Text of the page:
into his pocket, 'Jo youlove spruce gum?"
"Wall, yes," sez she, " pretty well; only
it's apt to make my teeth ache." Ben. put
his hand in his pocket, and pulled out
something wrapped up in blue paper.
" Here, Hitty,. hopping big piece,"
sez he, " and w 'uoio git it all chawed
up, let ie know I'll bring you some
more-our woodN is full of it." "Thank
you, Ben," sez Hitty, opening thepaper,
and biting off a piece ; "it is first rate,
"Yes," sez Ben, gapin; "I think so,"
and then there was alougsilence. "Hitty,"
sez Ben, all of a sudden, rolling his eyes
up to the plasterin. ."Wall, Ben," sez
she, looking up to see if Ben had discov
ered any cobwebs.
"Hitty, Xlove you better'n all the airth;
better than skating, better that our
forty-acre timber lot! ! ugh-blast
it-ugh ! Tarnation tako it!i It's enough
to make Belezebub cry for massy !" And 1
Ben, went dancing round the room, like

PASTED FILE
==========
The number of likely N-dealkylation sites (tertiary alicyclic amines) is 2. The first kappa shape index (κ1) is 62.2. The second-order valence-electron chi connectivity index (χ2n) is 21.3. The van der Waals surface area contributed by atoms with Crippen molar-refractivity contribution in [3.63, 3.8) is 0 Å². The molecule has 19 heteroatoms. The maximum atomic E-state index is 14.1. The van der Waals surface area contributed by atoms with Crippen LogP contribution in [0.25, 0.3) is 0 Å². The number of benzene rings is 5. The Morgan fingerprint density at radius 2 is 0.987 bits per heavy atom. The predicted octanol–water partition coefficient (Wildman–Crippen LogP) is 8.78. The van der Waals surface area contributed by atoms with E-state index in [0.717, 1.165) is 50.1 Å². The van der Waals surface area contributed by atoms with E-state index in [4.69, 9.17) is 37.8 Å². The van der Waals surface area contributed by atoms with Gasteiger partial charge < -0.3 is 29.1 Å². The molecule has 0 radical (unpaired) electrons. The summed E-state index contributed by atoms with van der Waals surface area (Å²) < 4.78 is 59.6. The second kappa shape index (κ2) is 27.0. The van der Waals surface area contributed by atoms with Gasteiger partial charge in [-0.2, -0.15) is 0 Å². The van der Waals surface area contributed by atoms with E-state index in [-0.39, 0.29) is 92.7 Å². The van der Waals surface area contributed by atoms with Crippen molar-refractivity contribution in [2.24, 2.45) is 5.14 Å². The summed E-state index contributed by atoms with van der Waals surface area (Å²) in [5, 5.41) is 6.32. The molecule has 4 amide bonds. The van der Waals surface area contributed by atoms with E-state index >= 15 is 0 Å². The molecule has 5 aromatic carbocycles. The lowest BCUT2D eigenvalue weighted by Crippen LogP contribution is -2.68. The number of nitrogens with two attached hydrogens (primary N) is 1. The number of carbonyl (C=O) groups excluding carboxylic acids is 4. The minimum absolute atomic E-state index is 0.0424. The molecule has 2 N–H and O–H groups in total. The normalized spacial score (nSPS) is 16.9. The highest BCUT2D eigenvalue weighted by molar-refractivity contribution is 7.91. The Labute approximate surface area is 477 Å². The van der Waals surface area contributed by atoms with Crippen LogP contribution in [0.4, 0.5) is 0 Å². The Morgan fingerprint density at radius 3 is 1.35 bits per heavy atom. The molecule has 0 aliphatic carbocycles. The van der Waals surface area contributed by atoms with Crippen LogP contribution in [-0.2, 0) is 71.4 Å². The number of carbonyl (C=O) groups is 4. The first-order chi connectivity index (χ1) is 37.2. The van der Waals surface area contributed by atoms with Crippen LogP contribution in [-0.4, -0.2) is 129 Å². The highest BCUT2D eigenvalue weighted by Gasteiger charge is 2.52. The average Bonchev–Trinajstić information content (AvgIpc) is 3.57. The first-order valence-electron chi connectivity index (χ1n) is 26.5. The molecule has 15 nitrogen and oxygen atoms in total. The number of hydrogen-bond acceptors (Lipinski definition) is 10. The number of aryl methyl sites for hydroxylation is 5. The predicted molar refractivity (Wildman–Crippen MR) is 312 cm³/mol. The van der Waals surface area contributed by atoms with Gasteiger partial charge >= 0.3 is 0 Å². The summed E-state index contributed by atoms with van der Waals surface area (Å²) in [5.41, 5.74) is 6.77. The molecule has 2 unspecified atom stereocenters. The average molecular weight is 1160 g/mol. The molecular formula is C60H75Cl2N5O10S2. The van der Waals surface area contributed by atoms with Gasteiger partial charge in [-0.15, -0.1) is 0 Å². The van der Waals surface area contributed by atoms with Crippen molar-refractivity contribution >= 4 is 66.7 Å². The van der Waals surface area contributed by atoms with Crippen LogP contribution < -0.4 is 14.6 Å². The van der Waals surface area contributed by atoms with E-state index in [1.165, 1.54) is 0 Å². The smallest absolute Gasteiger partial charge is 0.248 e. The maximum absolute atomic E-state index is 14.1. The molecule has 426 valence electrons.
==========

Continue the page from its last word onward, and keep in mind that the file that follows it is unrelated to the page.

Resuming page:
a wild cj/itter.
Hitty stood still in the middle of the
room, with her blue eyes starin eanamost
out of 'her head. Ye see she despised<
any one~ who swore, and wouldn't have
kept :ompany with a swearin man for
the orld. And Ben would swear atr
timcs jist to git the wind off of his
stomach. he said. You see how it was.
Jist as he'd got in the middle of his luv i
storjg, a terrible pain seized him in his i
hip' and he stopped his luv telling, and t
went to swearing. Hitty wouldn't hear i
any of his explanations, but told him he I
needn't oum -to visit her any more, and r
she give him back the spruce gum,
ppiper and all.
"'Ben tried hard to make her under
stand that it was his rheumatiz that